vi. Obligation of Data Fiduciaries: Data Fiduciaries are required to maintain the accuracy of data, keep data secure, and delete data once its purpose has been met; inform data principal and data protection board in case of a breach.
vii. Concession to Cross Border Data flow: The bill allows transfer of personal data outside India, except to countries restricted by the Central government through notification.
viii. Exemptions: Central government may exempt government agencies from the provisions in the interest of security of state, public order, and prevention of offences.
- Personal data which is processed for research, archiving, or statistical purpose will also
be exempted under clause 17(2)(b).
ix. Data Protection Board of India – To be established by central government to adjudicate on non-compliance with the provision of the bill.
- The members will be appointed for a period of 2 years and can be reappointed.
- Amendment to IT Act, 2000 to remove clause for obligation on corporates to award
damages to affect persons in case of negligent handling of sensitive data.
- Note: Section 43A of the IT Act, 2000 imposes an obligation on corporates to award damages to affected persons in case of negligent handling of their sensitive data. Clause 44(2) of the bill aims to exclude the application of section 43A, thereby rendering an individual who has suffered breach of their data without any relief.
x. Amendment to RTI Act, 2005 to protect the personal information from disclosure.
- Section 44(3) of the bill amends section 8(1)(j) of the RTI Act, which will have the effect of totally exempting personal information from disclosure.
- Right to Privacy (no use without consent, obligations on data fiduciary to secure data)
- Ease of doing business – concession on cross border data flow
- Priority to security, public order etc.
- Institutional Framework – to ensure data protection in the form of Data Protection Board.
i. Exemptions to government agencies on various grounds may lead to unchecked processing of data leading to adverse implication for privacy of individuals, which has been recognized as fundamental rights.
- Parliamentary Standing committee had recommended that order should specify a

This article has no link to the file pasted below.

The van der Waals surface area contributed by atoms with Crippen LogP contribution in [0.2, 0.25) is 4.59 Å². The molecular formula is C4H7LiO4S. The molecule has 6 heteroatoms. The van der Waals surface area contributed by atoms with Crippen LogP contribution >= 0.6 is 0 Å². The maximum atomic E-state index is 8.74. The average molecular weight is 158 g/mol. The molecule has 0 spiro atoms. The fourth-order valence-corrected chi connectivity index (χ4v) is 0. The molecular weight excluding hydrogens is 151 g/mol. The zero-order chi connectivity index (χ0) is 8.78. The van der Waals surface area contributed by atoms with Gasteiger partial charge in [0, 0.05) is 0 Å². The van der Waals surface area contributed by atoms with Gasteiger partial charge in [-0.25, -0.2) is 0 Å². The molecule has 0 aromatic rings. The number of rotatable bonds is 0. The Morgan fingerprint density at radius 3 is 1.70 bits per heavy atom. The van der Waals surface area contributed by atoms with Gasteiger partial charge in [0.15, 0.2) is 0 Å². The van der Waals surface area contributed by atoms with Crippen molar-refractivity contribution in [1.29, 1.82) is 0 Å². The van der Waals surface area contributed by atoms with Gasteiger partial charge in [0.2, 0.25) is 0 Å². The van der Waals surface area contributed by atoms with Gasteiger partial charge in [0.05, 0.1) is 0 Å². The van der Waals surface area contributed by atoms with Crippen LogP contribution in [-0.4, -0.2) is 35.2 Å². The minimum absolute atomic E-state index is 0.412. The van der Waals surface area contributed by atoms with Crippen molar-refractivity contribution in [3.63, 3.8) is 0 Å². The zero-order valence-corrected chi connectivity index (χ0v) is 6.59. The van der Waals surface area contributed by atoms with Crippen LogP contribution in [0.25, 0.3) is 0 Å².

procedure, which is fair, just and reasonable. But, the bill doesn’t require any procedure of safeguard to be specified.
ii. No differentiation between Personal Data and Sensitive Personal Data – Thus there is a
negation of elevated level of protection that should be available to sensitive personal data.
iii. No regulation of harm arising from processing of Data: The previous bills had defined various harms which may arising from processing of personal data including mental injury, identity theft, financial loss etc. But, this is missing in the current bill.
iv. Right of Data Portability and Right to be forgotten is missing in the bill
- The Joint Parliamentary Committee, (which examined the 2019 bill) has recommended
retaining of right to data portability and right to be forgotten. General Data Protection
Regulations (GDPR) also recognizes these rights
v. Cross border data flow may also lead to violation of fundamental rights of citizens if protection is not available in the country where data has been transferred.
vi. Independence/Autonomy of Data Protection Board of India may be affected by short term of the members and scope of reappointment.
vii. Weakening of RTI regime: RTI activists have expressed concerns that the Bill undermines the democratic essence by depriving citizens of the valuable RTI.
In its attempt to balance national security, public order, ease of doing business, global diplomacy and cross-border cooperation, technology velocity, and data volumes, the DPDP Bill, 2023 does a fine balancing act. If some limitations discussed above are remedied, the bill can be global digital personal data protection laws’ fore-runner.
- Discuss the key challenges of the present personal data protection regime in India. How does the Digital Personal Data Protection Bill, 2023 remedy some of these challenges [15 marks, 250 words]
- Critically analyze the provisions of the Digital Personal Data Protection Bill, 2023 in their ability in ensuring Fundamental Right to Privacy to citizens of the country [10 marks, 150 words].
- The Digital Personal Data Protection Bill, 2023 fails to confront India’s growth into a surveillance society. Discuss [10 marks, 150 words]
- ‘Data protection law is crucial not only for securing fundamental rights of citizens, but also for National Security and Economic Security’ Elaborate [10 marks, 150 words]